The price for clean water

By Taiwo Odumala

In many countries of the world, the financial cost of clean water can range between 50cents (N180) and $4 (N1442), depending on whether the water is branded. In Nigeria, a bottle of 50cl/60cl water ranges from between N50 and N100, again depending on the brand of water. With an average human needing as much as 8 glasses of water per day, the cost of clean water daily is costing more than N1000 daily on average.

For many living below poverty lines, the cost of clean water is even higher. It is physically tasking and environmentally devastating. With little or no access to water sources, many travel long distances in search of water and when they do find some, the water is usually in open, and sometimes unhygienic conditions. For these people, the price for clean water is paid in numerous diseases and infections from unclean water sources as well as lost time.

With the 21st century enters a more health-conscious world. In recent times, there is a surge in healthy living and “Fit fam” is all the rave. This has affected food as well as drinking choices, with more people choosing to drink more water over any other drink. With this increased health consciousness comes an accompanying side-kick – bottled water.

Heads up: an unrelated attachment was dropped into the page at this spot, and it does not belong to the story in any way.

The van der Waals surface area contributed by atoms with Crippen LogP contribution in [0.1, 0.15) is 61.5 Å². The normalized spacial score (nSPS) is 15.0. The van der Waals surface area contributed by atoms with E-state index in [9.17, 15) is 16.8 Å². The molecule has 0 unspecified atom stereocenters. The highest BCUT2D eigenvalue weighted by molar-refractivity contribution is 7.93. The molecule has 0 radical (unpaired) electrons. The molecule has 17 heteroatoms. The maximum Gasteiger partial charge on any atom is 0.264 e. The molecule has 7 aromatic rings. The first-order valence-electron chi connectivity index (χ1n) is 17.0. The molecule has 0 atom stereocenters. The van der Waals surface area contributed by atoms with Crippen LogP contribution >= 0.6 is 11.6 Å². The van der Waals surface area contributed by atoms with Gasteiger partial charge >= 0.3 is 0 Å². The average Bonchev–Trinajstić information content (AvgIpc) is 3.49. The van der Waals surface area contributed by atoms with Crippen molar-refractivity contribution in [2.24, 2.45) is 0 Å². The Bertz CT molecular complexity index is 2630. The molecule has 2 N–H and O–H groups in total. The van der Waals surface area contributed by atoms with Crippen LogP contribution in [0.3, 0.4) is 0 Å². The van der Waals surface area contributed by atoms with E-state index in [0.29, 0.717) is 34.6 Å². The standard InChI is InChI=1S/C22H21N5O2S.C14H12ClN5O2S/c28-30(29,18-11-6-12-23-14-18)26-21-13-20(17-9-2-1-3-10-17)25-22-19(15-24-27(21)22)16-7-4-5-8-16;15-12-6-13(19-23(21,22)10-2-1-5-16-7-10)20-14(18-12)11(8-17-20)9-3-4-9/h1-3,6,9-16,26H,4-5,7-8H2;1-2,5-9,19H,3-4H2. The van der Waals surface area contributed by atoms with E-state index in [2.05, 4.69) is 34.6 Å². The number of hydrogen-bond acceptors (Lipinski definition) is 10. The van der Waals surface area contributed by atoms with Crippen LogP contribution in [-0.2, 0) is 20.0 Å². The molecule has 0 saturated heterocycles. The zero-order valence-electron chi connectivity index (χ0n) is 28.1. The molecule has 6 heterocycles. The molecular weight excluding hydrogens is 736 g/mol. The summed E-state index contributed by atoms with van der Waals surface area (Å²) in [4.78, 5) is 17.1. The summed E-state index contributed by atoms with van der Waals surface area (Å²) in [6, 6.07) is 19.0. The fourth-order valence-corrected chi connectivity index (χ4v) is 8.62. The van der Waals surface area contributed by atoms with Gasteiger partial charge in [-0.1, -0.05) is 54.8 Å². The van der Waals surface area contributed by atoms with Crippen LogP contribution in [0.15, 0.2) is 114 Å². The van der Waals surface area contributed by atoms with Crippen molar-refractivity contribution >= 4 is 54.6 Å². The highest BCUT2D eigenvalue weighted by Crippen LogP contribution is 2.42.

According to this article, three litres of water is needed to package a single litre of bottled water for human consumption. The additional two litres are used during the collection, manufacturing and transportation of this single bottled water. For every one litre of water sold (saved), two more are lost or wasted.

Even worse, bottled water cause far more devastating harm. Made from plastic, these non-degradable bottles like many human waste, find their way into water bodies such as lakes, rivers and oceans, ultimately contaminating and leaving these water bodies unfit for drinking; and with damaging effects to marine life.

With more than 2 billion people globally affected by water stress, there is a need to protect water sources from human contamination. To ensure and achieve increased access to clean and safe drinking water is a task for all, water providers and individual must protect water bodies from human and animal waste while ensuring availability of purifiers for clean water. All stakeholders must also create more artificial water sources such as boreholes, promote recycling and encourage reuse of plastic water.